Kicking Out: Systems are well and good but you can't beat a deadly finisher reasons Cahair O'Kane
JIM McGuinness was a tactical genius. He put pride back in the Donegal jersey and produced a system that would revolutionise Gaelic football.
The system he devised was wonderfully unique. The training, in its methods and its regularity, was a step into a new era. A squad full of supremely talented footballers was moulded so that it would reach its potential.
He managed his native county to their second All-Ireland title, earned himself a job with Celtic FC and is renowned as the sharpest tactical mind in the game, as per his always-interesting weekly newspaper column.
Karl Lacey was the Footballer of the Year in 2012. Michael Murphy was becoming the behemoth that he is. The McGees were impassable. Paul Durcan’s kickouts were untouchable, better even than Stephen Cluxton’s.
But for all the systems and all the belief and all the motivation and all the work that Donegal squad did, McGuinness still owes a hell of a lot of his success to his brother-in-law.
Colm McFadden, whose sister Yvonne is married to Jim, was the best inside forward in Ireland for two full seasons.
When they won a first Ulster title in 19 years in 2011, and came within a whisker of beating Dublin in that All-Ireland semi-final, he was untouchable. He was the best forward in Ireland for that spell.
He kicked 4-32 that year; an average of just over seven points a game. The following year, in bringing Sam Maguire back, he hit 4-27.
In that first year, McGuinness and McFadden met strength and conditioning trainer Adam Speer four mornings a week for strength and speed session.
He developed a massive set of shoulders that led to Neil McGee nicknaming him ‘The Bull’.
But of far more importance was his shooting practice. As McGuinness outlined in his book Until Victory Always, the Naomh Michéal man would hit the pitch in Dunfanaghy regularly to spend hours shooting.
He brought his father with him and would go through a meticulous routine of free-taking, beginning on the 13-metre line. Each time his father would blow the whistle as if it were a real game.
One after the other, he would kick frees right across the line and then move further out. His routine became second nature and his awareness of where the posts were could be seen in his finishing.
He trained smarter rather than harder.
“It’s not that we’re putting in more time, but you’re channelling it better, using the time better. Rather than going down and kicking 100 shots and concentrating for 20 per cent of them, I’ll go down now, kick 20 shots and put full concentration on each one,” he told the Donegal News in an interview in 2013.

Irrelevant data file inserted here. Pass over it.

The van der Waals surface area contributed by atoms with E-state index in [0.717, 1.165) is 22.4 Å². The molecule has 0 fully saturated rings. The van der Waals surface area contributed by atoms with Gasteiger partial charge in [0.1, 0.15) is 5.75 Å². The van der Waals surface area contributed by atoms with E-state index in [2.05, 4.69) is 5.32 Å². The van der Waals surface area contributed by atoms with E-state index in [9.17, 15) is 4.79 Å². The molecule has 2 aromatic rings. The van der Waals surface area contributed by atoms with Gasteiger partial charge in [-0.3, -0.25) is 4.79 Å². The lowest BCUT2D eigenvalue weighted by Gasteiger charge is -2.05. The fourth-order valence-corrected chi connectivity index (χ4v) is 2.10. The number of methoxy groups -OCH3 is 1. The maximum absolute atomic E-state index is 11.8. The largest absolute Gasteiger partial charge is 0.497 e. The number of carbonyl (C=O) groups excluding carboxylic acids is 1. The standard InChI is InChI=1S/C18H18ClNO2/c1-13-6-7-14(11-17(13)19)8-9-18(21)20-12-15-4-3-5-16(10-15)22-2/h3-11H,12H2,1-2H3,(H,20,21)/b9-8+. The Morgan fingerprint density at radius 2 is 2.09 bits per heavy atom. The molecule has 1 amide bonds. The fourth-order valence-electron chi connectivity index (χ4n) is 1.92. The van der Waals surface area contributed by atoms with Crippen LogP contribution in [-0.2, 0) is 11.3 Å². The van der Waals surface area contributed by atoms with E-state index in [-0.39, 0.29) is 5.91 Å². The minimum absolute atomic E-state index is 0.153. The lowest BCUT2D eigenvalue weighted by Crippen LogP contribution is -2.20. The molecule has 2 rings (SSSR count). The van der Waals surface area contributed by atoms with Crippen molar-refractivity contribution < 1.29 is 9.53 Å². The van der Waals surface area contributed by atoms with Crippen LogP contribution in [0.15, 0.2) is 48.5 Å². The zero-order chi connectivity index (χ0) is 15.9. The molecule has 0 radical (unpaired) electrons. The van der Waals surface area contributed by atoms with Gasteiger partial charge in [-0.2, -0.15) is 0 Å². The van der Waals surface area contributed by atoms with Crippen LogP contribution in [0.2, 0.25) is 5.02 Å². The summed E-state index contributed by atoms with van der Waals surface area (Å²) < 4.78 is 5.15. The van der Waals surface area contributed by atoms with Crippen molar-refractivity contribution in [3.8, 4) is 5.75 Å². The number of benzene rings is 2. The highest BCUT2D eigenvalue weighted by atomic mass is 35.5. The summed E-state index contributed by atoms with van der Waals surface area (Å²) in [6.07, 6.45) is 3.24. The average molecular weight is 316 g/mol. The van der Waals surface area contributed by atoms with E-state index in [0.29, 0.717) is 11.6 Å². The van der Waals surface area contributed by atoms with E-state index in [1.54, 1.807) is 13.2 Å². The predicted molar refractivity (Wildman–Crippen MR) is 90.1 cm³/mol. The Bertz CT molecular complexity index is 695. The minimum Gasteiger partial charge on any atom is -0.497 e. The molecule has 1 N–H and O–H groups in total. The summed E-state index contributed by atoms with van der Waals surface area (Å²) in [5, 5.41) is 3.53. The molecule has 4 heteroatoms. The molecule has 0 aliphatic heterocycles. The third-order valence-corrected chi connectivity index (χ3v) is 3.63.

His left foot was responsible for some of the most astonishing scores over the summers of 2011 and 2012.
To kick 8-59 in two years is a remarkable feat and yet one that has been somewhat overlooked as that team’s feats start to turn to history.
Football has changed a lot thanks to Jim McGuinness and Donegal, but one thing that hasn’t changed is the need for deadly, reliable inside forwards.
It was harshly evident in Kingspan Breffni on Sunday afternoon. Monaghan had Conor McManus and Cavan lacked a natural finisher of that level.
McManus didn’t even have his best day in a Monaghan shirt and his shooting was strangely off with the wind at his back in the second half. But that’s perhaps even greater testament that he finished with 1-4 to his name, and showed the ruthless edge in scoring the decisive goal.
Kerry and Dublin have changed tact somewhat over the past few years but what remains consistent is that they have some of the best finishers in the game.
Paul Geaney has developed into the ultimate poacher. He plays off a breadwinner, comes on the loop and kicks without a second glance.
He is a rarity in the modern game, someone who has the timing and finishing ability to find scores within 25 yards of the opposition goal.
And he kicked just two wides in the whole Championship last year. Paidí Ó Sé coached him at school and told him: “People say practice makes perfect. I don’t believe in that. Perfect practice makes perfect.”
Geaney, like McFadden, concentrates on the quality rather than the quantity of his shooting. He makes sure that when he is shooting, every shot that he takes is going over the bar.
If Kerry win an All-Ireland this year, it will be largely down to him.
Dean Rock won an Allstar last season for kicking frees, and with Bernard Brogan’s influence greatly lessened, Dublin only won an All-Ireland because of Rock.
His focus is on getting his heart rate down and his breathing steadied before he kicks a free.
Those things do not happen by accident. They’re as a result of years and years of repetition on the training field.
And yet if you went to a training session in most clubs and even counties right around Ireland, you could be guaranteed the go-to forward would be standing holding a tackle bag or worse still, actually tackling.
In an era of training smarter, forward play is only just catching up after years of neglect.
For all the systems and tactics and transition play, you still need someone that will absolutely guarantee you scores at the end of it.